Skyrocketing Prices – Newspaper – DAWN.COM

IT is a record that the new government would have liked to see unbroken. Inflation in June broke through the 20 pc ceiling for the first time since December 2008. A weakening rupee – driven in part by uncertainty over the new government’s policies and shaky statements about the resumption of the IMF program – added to the misery by pushing up import costs even further.

The 13-year inflation spike came as a result of runaway fuel prices, which – as part of measures to pursue the IMF – were unfettered by an unsustainable price cap imposed by the PTI government in late February.

Worryingly, food inflation posted a staggering 25.9 percent rise from the previous year, threatening the food security of those most vulnerable to inflation shocks. There has been a major crisis due to a shortage of edible oil following an export ban for the commodity by Indonesia, the world’s largest exporter of edible oil. The prices of ghee and cooking oil rose almost weekly at one point as hoarders and miscreants tried to take advantage of the shortage of supply and demand in the absence of regulatory oversight by the government.

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Not just edible oil, traders also tried to take advantage of the prevailing uncertainty to drive up the prices of meat, fruits and vegetables in both urban and rural centers as the government had failed to put in place regulatory mechanisms to prevent price inflation. What the government should really be concerned about is that food inflation in rural areas soared to 27 percent year-on-year last month, putting a lot of pressure on rural incomes at a time when most crops were extremely water-poor and were exhausted. A wheat shortage is also looming on the horizon, likely making it even more expensive for the average citizen to eat.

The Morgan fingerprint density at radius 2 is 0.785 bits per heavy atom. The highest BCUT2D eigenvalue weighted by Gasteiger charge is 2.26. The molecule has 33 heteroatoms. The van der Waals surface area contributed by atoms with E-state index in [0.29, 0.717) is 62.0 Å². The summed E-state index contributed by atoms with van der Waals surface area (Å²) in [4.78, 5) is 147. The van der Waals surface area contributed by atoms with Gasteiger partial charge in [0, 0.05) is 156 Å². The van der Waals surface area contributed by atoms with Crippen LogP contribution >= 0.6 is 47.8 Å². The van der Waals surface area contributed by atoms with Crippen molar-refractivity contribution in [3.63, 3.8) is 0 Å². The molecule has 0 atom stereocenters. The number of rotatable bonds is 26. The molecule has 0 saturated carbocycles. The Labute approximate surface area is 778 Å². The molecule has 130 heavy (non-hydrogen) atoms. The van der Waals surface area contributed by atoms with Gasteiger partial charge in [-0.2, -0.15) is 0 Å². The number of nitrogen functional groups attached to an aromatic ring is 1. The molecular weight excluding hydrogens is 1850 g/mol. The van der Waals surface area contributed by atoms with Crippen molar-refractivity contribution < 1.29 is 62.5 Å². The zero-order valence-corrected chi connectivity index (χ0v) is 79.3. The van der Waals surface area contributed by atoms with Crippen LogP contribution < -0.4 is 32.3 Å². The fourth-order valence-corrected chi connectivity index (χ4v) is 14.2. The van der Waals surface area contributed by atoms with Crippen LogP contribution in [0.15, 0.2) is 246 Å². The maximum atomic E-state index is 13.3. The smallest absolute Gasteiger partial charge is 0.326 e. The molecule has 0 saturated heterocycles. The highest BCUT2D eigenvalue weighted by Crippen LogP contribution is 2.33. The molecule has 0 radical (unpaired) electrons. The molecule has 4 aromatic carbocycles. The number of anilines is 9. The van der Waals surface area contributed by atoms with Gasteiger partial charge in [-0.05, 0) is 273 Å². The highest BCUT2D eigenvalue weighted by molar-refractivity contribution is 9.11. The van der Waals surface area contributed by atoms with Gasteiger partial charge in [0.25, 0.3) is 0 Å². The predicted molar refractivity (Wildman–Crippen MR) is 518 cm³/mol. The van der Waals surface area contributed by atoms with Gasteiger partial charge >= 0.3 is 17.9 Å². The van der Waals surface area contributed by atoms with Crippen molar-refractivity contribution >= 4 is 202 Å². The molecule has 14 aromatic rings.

The economy is currently undergoing a painful adjustment and all markets are out of balance as supply and demand adjust to inflationary pressures. Some sellers try to take advantage of the prevailing disorder by creating artificial shortages or inflating prices on various pretexts. Economics dictates that prices will eventually reach rational levels as buyers adjust their spending and sellers realize they can’t continue to make unnatural profits during an economic downturn.

However, the government cannot give free rein to profiteers and hoarders until the markets have reached a new equilibrium. Global market conditions may be out of control, but oversight of local markets is still largely in the domain of the state. The government must act in coordination with the provinces to take strict action against exploitation and where possible to protect the interests of citizens. Taking a back seat at a time when the average citizen is being crushed under unprecedented economic pain could prove politically disastrous for the PML-N and its allies.

Published in Dawn, July 3, 2022

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